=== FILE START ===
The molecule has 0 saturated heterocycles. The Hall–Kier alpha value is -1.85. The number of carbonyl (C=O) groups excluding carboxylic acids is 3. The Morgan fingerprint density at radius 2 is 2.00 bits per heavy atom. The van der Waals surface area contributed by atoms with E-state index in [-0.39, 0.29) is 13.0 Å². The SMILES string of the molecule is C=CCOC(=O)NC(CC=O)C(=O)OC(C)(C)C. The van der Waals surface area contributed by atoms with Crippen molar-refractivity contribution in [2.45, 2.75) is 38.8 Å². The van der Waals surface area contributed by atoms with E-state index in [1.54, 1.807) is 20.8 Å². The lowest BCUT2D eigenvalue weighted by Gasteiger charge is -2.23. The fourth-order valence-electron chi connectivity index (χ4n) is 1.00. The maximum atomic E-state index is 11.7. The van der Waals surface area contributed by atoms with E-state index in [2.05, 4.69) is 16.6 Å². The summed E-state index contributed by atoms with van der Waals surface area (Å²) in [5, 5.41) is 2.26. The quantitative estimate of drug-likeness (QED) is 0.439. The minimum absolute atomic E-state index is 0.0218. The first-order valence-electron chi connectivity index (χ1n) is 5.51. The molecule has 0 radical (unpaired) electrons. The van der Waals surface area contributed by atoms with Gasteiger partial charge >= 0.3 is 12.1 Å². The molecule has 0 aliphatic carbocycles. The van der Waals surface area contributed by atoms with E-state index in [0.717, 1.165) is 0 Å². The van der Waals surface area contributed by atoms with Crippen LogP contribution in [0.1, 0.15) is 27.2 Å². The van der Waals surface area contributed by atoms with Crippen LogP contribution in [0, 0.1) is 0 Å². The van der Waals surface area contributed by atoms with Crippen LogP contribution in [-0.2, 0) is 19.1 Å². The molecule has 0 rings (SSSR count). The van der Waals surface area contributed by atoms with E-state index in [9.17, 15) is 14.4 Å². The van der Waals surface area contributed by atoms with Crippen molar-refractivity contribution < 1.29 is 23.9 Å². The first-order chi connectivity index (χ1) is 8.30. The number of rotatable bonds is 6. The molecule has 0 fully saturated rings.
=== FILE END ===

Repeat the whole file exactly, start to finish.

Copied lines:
The molecule has 0 saturated heterocycles. The Hall–Kier alpha value is -1.85. The number of carbonyl (C=O) groups excluding carboxylic acids is 3. The Morgan fingerprint density at radius 2 is 2.00 bits per heavy atom. The van der Waals surface area contributed by atoms with E-state index in [-0.39, 0.29) is 13.0 Å². The SMILES string of the molecule is C=CCOC(=O)NC(CC=O)C(=O)OC(C)(C)C. The van der Waals surface area contributed by atoms with Crippen molar-refractivity contribution in [2.45, 2.75) is 38.8 Å². The van der Waals surface area contributed by atoms with E-state index in [1.54, 1.807) is 20.8 Å². The lowest BCUT2D eigenvalue weighted by Gasteiger charge is -2.23. The fourth-order valence-electron chi connectivity index (χ4n) is 1.00. The maximum atomic E-state index is 11.7. The van der Waals surface area contributed by atoms with E-state index in [2.05, 4.69) is 16.6 Å². The summed E-state index contributed by atoms with van der Waals surface area (Å²) in [5, 5.41) is 2.26. The quantitative estimate of drug-likeness (QED) is 0.439. The minimum absolute atomic E-state index is 0.0218. The first-order valence-electron chi connectivity index (χ1n) is 5.51. The molecule has 0 radical (unpaired) electrons. The van der Waals surface area contributed by atoms with Gasteiger partial charge >= 0.3 is 12.1 Å². The molecule has 0 aliphatic carbocycles. The van der Waals surface area contributed by atoms with E-state index in [0.717, 1.165) is 0 Å². The van der Waals surface area contributed by atoms with Crippen LogP contribution in [0.1, 0.15) is 27.2 Å². The van der Waals surface area contributed by atoms with Crippen LogP contribution in [0, 0.1) is 0 Å². The van der Waals surface area contributed by atoms with Crippen LogP contribution in [-0.2, 0) is 19.1 Å². The molecule has 0 rings (SSSR count). The van der Waals surface area contributed by atoms with E-state index in [9.17, 15) is 14.4 Å². The van der Waals surface area contributed by atoms with Crippen molar-refractivity contribution < 1.29 is 23.9 Å². The first-order chi connectivity index (χ1) is 8.30. The number of rotatable bonds is 6. The molecule has 0 fully saturated rings.